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RTOS with KVM Virtualized GPOS co-Execution for ARMv8 Architecture

How to run concurrently a RTOS and a KVM GPOS on Juno 64-bit ARM Platform

An important trend in the design of embedded systems is the integration of applications with different levels of criticality on multi-core heterogeneous hardware platforms. ECUs integration in automotive marketplace is a good example of such a mixed criticality system, aiming to meet stringent requirements related to latency, performance, cost, space, weight and power consumption. In fact, ethernet/vSwitch-centric gateways in a connected car executes safety-critical functions (e.g., break, electric-assist steering, etc.) that have to be securely isolated from In-Vehicle Infotainment (IVI) functionalities, while running on a multi-core SoC.

To support such type of mixed-criticality use-cases, Virtual Open Systems has developed KVM virtualization extensions and a TrustZone-enabling custom monitor layer to showcase through this step by step guide how to run concurrently a Real Time Operating System (RTOS) and a General Purpose Operating System (GPOS) on a real ARMv8 hardware target.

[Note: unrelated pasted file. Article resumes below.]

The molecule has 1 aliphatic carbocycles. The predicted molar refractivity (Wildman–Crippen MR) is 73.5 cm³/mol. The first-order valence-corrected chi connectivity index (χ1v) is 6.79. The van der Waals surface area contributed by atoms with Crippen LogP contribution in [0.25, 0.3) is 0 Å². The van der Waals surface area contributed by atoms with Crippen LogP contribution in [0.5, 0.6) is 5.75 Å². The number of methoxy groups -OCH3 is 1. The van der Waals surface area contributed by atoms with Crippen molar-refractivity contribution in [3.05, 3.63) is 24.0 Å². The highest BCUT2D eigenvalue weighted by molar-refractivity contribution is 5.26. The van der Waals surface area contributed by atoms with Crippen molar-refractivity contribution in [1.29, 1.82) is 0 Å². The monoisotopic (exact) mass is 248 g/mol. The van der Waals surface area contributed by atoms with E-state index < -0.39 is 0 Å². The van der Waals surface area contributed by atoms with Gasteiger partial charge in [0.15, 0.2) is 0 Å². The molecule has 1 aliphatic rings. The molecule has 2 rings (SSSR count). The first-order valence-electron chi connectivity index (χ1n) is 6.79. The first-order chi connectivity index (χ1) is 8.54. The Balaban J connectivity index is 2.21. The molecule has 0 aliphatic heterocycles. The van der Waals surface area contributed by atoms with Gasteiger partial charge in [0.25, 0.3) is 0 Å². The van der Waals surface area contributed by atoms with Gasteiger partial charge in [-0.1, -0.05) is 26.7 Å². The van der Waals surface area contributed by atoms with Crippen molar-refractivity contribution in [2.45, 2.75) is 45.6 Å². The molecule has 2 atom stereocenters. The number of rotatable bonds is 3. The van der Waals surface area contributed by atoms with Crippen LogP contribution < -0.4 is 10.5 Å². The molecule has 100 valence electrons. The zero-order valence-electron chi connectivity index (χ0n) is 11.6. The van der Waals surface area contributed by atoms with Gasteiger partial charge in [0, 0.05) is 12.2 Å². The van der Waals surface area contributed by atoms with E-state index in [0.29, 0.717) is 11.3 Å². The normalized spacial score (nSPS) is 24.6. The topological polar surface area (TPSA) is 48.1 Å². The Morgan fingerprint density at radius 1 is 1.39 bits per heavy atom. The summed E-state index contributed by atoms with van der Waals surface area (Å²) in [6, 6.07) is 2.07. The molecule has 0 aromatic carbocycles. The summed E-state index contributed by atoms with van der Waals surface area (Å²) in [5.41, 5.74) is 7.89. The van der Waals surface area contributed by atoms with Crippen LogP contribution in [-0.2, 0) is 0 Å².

Introduction to ALS mixed-criticality PoC - concurrent RTOS and virtualized GPOS

Virtual Open Systems, official sponsor at the Tokyo Automotive Linux Summit (ALS) 2015, a Linux Foundation event, has showcased a Proof of Concept (PoC) of a RTOS and a GPOS concurrently executed on the ARMv8 Juno development platform, an ARMv8 architecture with two Cortex-A57 running at 1.2GHz, and four Cortex-A53 at 650MHz. The two Operating Systems (OSes) are executed within an ARM TrustZone environment which defines two execution worlds, a normal world and a secure world which are completely isolated each other.

The RTOS used in this PoC is a custom port to Juno board of a 32-bit FreeRTOS, which has been adapted by Virtual Open Systems. It executes, in the TrustZone Secure world (S-EL1 exception level), different tasks to control sequentially hardware LEDs available in the Juno, located under the board chassis; on the other hand, as GPOS, a Linux kernel version 4.0 with KVM virtualization extension enabled is executed in the TrustZone Normal world (NS-EL1 exception level). Thanks to KVM virtualization, the GPOS is able to run different virtual machines in parallel such as Tizen, Android.